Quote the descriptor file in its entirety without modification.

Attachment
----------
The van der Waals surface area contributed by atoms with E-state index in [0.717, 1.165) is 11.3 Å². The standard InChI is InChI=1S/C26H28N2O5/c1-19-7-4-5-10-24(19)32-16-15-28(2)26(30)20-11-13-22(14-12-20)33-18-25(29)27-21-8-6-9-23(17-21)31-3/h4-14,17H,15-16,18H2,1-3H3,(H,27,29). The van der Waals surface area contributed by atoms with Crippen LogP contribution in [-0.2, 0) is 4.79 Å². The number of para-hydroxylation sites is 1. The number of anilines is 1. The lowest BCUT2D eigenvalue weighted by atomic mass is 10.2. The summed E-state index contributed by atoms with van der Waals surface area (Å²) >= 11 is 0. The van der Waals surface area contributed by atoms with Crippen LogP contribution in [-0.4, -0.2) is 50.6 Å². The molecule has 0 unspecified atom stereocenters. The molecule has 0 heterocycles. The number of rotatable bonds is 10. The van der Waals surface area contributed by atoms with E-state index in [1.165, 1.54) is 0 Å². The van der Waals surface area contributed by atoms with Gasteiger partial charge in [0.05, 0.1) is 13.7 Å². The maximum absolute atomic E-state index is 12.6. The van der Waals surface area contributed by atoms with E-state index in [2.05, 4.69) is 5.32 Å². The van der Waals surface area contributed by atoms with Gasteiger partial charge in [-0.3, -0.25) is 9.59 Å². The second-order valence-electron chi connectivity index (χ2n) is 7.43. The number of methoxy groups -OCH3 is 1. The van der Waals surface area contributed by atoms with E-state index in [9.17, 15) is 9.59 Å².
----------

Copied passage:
The van der Waals surface area contributed by atoms with E-state index in [0.717, 1.165) is 11.3 Å². The standard InChI is InChI=1S/C26H28N2O5/c1-19-7-4-5-10-24(19)32-16-15-28(2)26(30)20-11-13-22(14-12-20)33-18-25(29)27-21-8-6-9-23(17-21)31-3/h4-14,17H,15-16,18H2,1-3H3,(H,27,29). The van der Waals surface area contributed by atoms with Crippen LogP contribution in [-0.2, 0) is 4.79 Å². The number of para-hydroxylation sites is 1. The number of anilines is 1. The lowest BCUT2D eigenvalue weighted by atomic mass is 10.2. The summed E-state index contributed by atoms with van der Waals surface area (Å²) >= 11 is 0. The van der Waals surface area contributed by atoms with Crippen LogP contribution in [-0.4, -0.2) is 50.6 Å². The molecule has 0 unspecified atom stereocenters. The molecule has 0 heterocycles. The number of rotatable bonds is 10. The van der Waals surface area contributed by atoms with E-state index in [1.165, 1.54) is 0 Å². The van der Waals surface area contributed by atoms with Gasteiger partial charge in [0.05, 0.1) is 13.7 Å². The maximum absolute atomic E-state index is 12.6. The van der Waals surface area contributed by atoms with E-state index in [2.05, 4.69) is 5.32 Å². The van der Waals surface area contributed by atoms with Gasteiger partial charge in [-0.3, -0.25) is 9.59 Å². The second-order valence-electron chi connectivity index (χ2n) is 7.43. The number of methoxy groups -OCH3 is 1. The van der Waals surface area contributed by atoms with E-state index in [9.17, 15) is 9.59 Å².